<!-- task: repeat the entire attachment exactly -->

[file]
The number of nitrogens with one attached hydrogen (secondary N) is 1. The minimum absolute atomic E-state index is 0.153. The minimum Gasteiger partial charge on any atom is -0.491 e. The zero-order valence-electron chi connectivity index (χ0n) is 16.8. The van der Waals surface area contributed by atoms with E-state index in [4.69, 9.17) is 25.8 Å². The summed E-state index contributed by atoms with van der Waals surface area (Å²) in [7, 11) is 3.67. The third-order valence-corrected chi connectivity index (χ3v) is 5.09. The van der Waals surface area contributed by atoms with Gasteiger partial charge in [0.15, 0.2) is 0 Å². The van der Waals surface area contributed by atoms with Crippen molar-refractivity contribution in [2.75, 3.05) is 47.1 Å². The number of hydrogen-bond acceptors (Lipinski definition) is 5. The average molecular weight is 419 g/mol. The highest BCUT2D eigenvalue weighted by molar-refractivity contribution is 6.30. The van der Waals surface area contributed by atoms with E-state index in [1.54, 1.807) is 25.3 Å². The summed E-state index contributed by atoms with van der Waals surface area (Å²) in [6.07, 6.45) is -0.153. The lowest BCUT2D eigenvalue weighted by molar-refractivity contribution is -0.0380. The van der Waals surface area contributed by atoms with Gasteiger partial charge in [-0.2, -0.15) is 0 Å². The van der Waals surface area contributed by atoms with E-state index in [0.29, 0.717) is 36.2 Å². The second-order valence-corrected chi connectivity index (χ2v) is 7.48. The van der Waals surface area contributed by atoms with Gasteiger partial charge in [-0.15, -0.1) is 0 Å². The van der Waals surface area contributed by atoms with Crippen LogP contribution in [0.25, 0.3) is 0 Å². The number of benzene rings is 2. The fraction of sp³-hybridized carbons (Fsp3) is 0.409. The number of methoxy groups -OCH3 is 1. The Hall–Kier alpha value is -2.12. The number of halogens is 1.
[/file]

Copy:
The number of nitrogens with one attached hydrogen (secondary N) is 1. The minimum absolute atomic E-state index is 0.153. The minimum Gasteiger partial charge on any atom is -0.491 e. The zero-order valence-electron chi connectivity index (χ0n) is 16.8. The van der Waals surface area contributed by atoms with E-state index in [4.69, 9.17) is 25.8 Å². The summed E-state index contributed by atoms with van der Waals surface area (Å²) in [7, 11) is 3.67. The third-order valence-corrected chi connectivity index (χ3v) is 5.09. The van der Waals surface area contributed by atoms with Gasteiger partial charge in [0.15, 0.2) is 0 Å². The van der Waals surface area contributed by atoms with Crippen molar-refractivity contribution in [2.75, 3.05) is 47.1 Å². The number of hydrogen-bond acceptors (Lipinski definition) is 5. The average molecular weight is 419 g/mol. The highest BCUT2D eigenvalue weighted by molar-refractivity contribution is 6.30. The van der Waals surface area contributed by atoms with E-state index in [1.54, 1.807) is 25.3 Å². The summed E-state index contributed by atoms with van der Waals surface area (Å²) in [6.07, 6.45) is -0.153. The lowest BCUT2D eigenvalue weighted by molar-refractivity contribution is -0.0380. The van der Waals surface area contributed by atoms with Gasteiger partial charge in [-0.2, -0.15) is 0 Å². The van der Waals surface area contributed by atoms with E-state index in [0.29, 0.717) is 36.2 Å². The second-order valence-corrected chi connectivity index (χ2v) is 7.48. The van der Waals surface area contributed by atoms with Gasteiger partial charge in [-0.15, -0.1) is 0 Å². The van der Waals surface area contributed by atoms with Crippen LogP contribution in [0.25, 0.3) is 0 Å². The number of benzene rings is 2. The fraction of sp³-hybridized carbons (Fsp3) is 0.409. The number of methoxy groups -OCH3 is 1. The Hall–Kier alpha value is -2.12. The number of halogens is 1.